The third part in our series as we continue to explore the history and myths behind some of Scotland’s place names…
The Reach of the Campbells
There are two Campbel(l)towns in Scotland, both renamed after members of the Campbell clan, who took over the land. Campbelltown on the Kintyre peninsula was renamed in 1667 from Lochhead (and even earlier, Kilkerran).
Campbelltown in the Highlands was renamed in 1623 from Ardersier (“Àird nan Saor“, or “Headland of the joiners”). The hamlet’s inhabitants sat cheek-by-jowl with those of Stewart-town across the road, but the two towns were divided by religion and landownership. Both hamlets are generally known together as Ardersier today.
The Place of Pits
This is a mixture of Pictish and Scottish Gaelic. “Pit-” represents Pictish pett “place, portion of land” – you’ll notice a lot of these in the East and North East of Scotland. The latter part of Pittenween is an anglicised version of the Old Gaelic na h-Uaimh, “of the Cave”. The name is rendered Baile na h-Uaimh in modern Gaelic, with baile (“town, settlement”), substituted for the Pictish prefix.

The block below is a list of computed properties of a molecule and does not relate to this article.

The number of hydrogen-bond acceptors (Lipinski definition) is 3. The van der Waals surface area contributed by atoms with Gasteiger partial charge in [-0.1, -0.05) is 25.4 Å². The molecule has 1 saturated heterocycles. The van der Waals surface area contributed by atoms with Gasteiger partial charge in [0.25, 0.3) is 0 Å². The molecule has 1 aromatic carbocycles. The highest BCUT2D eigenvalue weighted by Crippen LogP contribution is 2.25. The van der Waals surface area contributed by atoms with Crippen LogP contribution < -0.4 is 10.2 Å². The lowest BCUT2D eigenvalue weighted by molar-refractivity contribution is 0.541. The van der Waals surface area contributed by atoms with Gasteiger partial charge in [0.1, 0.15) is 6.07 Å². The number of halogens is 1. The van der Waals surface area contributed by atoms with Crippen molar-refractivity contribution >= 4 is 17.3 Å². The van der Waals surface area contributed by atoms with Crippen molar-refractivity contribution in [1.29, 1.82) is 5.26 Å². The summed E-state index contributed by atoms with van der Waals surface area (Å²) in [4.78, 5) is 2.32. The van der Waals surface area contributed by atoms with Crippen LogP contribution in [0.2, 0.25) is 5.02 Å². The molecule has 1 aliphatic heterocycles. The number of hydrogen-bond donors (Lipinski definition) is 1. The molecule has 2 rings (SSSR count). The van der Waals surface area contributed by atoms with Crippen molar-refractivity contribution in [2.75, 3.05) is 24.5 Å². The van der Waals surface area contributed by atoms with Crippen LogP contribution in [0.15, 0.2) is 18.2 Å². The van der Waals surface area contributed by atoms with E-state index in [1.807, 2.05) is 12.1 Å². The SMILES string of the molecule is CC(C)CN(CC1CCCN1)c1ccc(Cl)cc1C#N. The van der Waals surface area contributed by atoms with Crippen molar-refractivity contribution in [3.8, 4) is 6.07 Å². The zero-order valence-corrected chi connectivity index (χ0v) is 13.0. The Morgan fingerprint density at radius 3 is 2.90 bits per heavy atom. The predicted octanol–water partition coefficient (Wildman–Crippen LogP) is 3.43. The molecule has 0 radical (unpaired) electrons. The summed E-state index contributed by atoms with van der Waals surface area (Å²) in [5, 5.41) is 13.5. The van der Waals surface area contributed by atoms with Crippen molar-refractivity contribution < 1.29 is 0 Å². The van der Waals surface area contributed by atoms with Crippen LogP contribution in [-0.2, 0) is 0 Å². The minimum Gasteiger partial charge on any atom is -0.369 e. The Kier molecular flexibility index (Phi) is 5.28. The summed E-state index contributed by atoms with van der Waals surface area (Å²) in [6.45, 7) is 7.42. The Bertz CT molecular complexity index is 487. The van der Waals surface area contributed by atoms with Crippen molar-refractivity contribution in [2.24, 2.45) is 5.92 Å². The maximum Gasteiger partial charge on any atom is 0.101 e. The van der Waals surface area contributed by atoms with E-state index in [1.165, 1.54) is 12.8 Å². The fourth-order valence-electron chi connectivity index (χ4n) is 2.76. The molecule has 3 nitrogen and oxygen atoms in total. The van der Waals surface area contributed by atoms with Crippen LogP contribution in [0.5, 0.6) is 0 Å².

The cave is almost certainly St Fillan’s cave, although there are many indentations along the rocky shores that could have influenced the name.
The Highland town was renamed after the 1715 Jacobite rising to commemorate William Augustus, Duke of Cumberland – “Butcher Cumberland” to Jacobites, and a conquering hero to the Hanovarians.
The original name was a variation of Kilcummin or Kiliwhimin, as the modern Gaelic name, Cill Chuimein, reflects. The settlement is believed to have been originally named after Saint Cummein of Iona who built a church there.
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